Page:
Also, the evaluation record does not contain any meaningful analysis of offerors’ discussion responses. During the GAO hearing, the SSA was able to provide only cursory explanations of discussion responses, and he indicated that he simply confirmed that offerors had responded to the issues and that the SSEB did not “express any further concerns” about the responses. The only discussion response mentioned in the evaluation record is Labat’s response to a discussion question concerning its lack of corrections experience, which was identified as a proposal weakness in the initial evaluation. The source selection decision states that Labat addressed the agency’s concern about experience during discussions by proposing to hire and train staff to satisfy their lack of experience. However, the agency does not explain how Labat’s hiring and training plan satisfies the agency’s concerns, which included not only that Labat lacked corrections experience, but also that Labat’s proposal did not address the unique corrections focus of the library collection or describe how Labat would provide corrections-specific services. Also, the agency does not explain how Labat’s experience compares to LIS’s under any of the relevant evaluation factors; for example, there is no discussion of how Labat, which has no experience performing library information services in a corrections context, compares to LIS, the incumbent with over 30 years of relevant experience.
The record is devoid of any meaningful proposal comparison under any of the evaluation factors, and the SSA confirmed that no comparative qualitative assessment of the proposals was documented. The source selection decision summarily concludes that both firms adequately addressed the requirements of the solicitation and that “nothing” in the proposals suggested that one proposal was superior to the other. In GAO’s view, this suggests that the agency may have improperly awarded the contract based on a low-cost-technically-acceptable award scheme and not a best-value award scheme, as is required by this RFP. Because the agency has not performed, or documented, a reasoned consideration of the relative merits of the proposals, we sustain the protest.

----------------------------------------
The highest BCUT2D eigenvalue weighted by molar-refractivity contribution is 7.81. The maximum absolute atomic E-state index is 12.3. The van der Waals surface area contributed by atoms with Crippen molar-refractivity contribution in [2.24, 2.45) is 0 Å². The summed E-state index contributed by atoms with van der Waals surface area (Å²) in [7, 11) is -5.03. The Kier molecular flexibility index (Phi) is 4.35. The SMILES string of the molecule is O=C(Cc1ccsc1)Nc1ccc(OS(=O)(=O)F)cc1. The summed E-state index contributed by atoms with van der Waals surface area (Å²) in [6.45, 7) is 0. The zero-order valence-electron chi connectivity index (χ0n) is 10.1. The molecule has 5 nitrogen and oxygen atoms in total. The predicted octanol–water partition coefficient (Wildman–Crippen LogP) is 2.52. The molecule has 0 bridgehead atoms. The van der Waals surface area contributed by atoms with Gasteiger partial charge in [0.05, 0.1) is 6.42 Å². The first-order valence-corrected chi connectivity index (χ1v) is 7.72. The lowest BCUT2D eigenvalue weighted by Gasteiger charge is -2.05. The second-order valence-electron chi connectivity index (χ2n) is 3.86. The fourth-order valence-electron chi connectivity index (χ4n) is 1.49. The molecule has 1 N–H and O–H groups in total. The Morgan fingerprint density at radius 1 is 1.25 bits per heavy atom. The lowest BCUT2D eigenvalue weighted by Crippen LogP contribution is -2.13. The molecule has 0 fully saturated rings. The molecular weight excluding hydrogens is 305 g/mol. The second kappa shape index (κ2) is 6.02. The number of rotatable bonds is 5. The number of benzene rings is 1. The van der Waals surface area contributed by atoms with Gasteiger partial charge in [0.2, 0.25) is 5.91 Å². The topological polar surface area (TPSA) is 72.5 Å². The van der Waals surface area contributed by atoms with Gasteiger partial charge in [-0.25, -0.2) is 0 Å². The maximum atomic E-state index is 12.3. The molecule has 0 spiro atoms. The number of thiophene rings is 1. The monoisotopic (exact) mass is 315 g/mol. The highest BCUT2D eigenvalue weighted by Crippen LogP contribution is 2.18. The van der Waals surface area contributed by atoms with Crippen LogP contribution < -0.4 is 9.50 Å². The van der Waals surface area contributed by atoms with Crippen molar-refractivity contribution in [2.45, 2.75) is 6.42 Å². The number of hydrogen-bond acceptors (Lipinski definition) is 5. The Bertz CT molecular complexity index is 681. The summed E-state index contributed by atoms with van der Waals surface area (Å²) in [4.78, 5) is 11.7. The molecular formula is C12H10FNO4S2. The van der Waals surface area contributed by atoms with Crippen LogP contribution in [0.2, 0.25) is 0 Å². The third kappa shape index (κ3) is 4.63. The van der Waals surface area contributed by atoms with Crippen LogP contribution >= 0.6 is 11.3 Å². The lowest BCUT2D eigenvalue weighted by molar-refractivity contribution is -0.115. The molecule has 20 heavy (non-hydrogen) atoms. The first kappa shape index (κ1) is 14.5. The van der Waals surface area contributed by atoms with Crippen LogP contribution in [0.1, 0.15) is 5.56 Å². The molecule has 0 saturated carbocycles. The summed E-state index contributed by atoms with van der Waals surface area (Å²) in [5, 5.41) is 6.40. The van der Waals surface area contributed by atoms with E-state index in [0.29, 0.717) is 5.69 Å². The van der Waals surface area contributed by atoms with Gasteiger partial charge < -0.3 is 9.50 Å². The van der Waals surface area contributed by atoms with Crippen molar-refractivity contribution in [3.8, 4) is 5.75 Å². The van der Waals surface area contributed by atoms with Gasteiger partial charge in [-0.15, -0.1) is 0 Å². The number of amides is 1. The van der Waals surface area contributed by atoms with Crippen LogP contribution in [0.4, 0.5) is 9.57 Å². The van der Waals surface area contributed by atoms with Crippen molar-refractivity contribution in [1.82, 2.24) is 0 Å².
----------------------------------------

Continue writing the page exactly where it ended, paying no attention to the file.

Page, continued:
In addition, we sustain the protest because the record evidences that the SSEB and SSA weighted the evaluation factors in a manner that was inconsistent with the RFP. As noted above, the RFP announced that the technical approach factor was the most important evaluation factor, and that the combination of the non-price factors was significantly more important than price. Since the RFP was silent on the relative importance of the project organization and firm experience factor and past performance factor, the agency was required to assign equal weight to these two factors. However, rather than assigning these factors equal weight, the record shows that the agency assigned 15 points for the project organization and firm experience factor, and 25 points for the past performance factor. An agency cannot evaluate proposals inconsistent with the evaluation methodology stated in the RFP. The protest is sustained.